The Cincinnati Bengals are expected to address the running back position in the NFL draft, which starts Thursday. Many think a scatback type could boost the team’s offense and run game.
But a big back in their own backyard might be more appealing.
Michigan State’s Le'Veon Bell is an ideal fit for what the Bengals like to do in the ground game. He’s a powerful inside rusher with the ability to make one cut and head upfield.
Bell, a Columbus native, is said to be pushing up draft boards with draft day approaching. Several scouts confirmed that the former Spartan is projected as a second-round pick but has a chance to sneak into the late first round with Denver (No. 28) and Green Bay (No. 26) as likely candidates.
Other teams showing interest include Pittsburgh, the New York Jets, Oakland, Arizona, St. Louis, Atlanta and, of course, Cincinnati.
The Bengals are trying to build a troika of running backs behind starter BenJarvus Green-Ellis, who will turn 28 in July. Adding a workhouse at the backup position makes sense. Contrary to popular belief, the AFC North remains a ground-and-pound division and a versatile back is essential. Bell has drawn comparisons to former Bengals running back Corey Dillon as well as Texans Arian Foster.
The 6-foot-2, 230-pound Bell is a complete back with good speed, pass catching ability and a punishing running style. He was a true bell-cow for the Spartans, carrying 44 times for 210 yards and two touchdowns against Boise State. He finished the 2012 season rushing for 1,844 yards and 12 touchdowns behind a mediocre offensive line. Bell demonstrated explosiveness and durability throughout his three-year career at Michigan State. He carried 671 times for 3,346 yards and 33 touchdowns, and caught 78 passes for 531 yards and a score. Despite the high output in production, he still has plenty of tread left on the tires.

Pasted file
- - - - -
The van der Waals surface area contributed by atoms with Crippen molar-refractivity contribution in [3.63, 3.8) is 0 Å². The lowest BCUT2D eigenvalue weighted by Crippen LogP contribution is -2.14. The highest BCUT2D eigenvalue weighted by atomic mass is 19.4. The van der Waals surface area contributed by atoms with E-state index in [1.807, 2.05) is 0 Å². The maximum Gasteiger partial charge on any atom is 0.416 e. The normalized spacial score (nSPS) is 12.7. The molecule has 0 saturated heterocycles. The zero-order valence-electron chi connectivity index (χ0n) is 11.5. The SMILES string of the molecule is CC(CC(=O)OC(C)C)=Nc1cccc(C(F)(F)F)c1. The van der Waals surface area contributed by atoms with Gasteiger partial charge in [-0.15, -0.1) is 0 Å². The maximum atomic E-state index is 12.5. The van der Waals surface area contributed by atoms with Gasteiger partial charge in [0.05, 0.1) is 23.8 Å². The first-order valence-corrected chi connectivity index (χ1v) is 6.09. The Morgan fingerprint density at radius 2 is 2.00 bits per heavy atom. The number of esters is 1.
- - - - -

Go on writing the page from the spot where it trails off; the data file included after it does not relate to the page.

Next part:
Bell, 21, enters the draft as a junior but due to graduate this summer, which shows his maturity and intelligence. He’s known as a high-character guy. Bell’s stock has been moving upward since his performance at the combine in February.
These are the days of the smaller, more compact runner but some teams still have the mindset of “go big or play special teams.” While Alabama’s Ed Lacy is being dissected like a lab frog due to injury concerns and running behind an O-line stacked with NFL talent, Bell is emerging as the favorite power back of some scouts.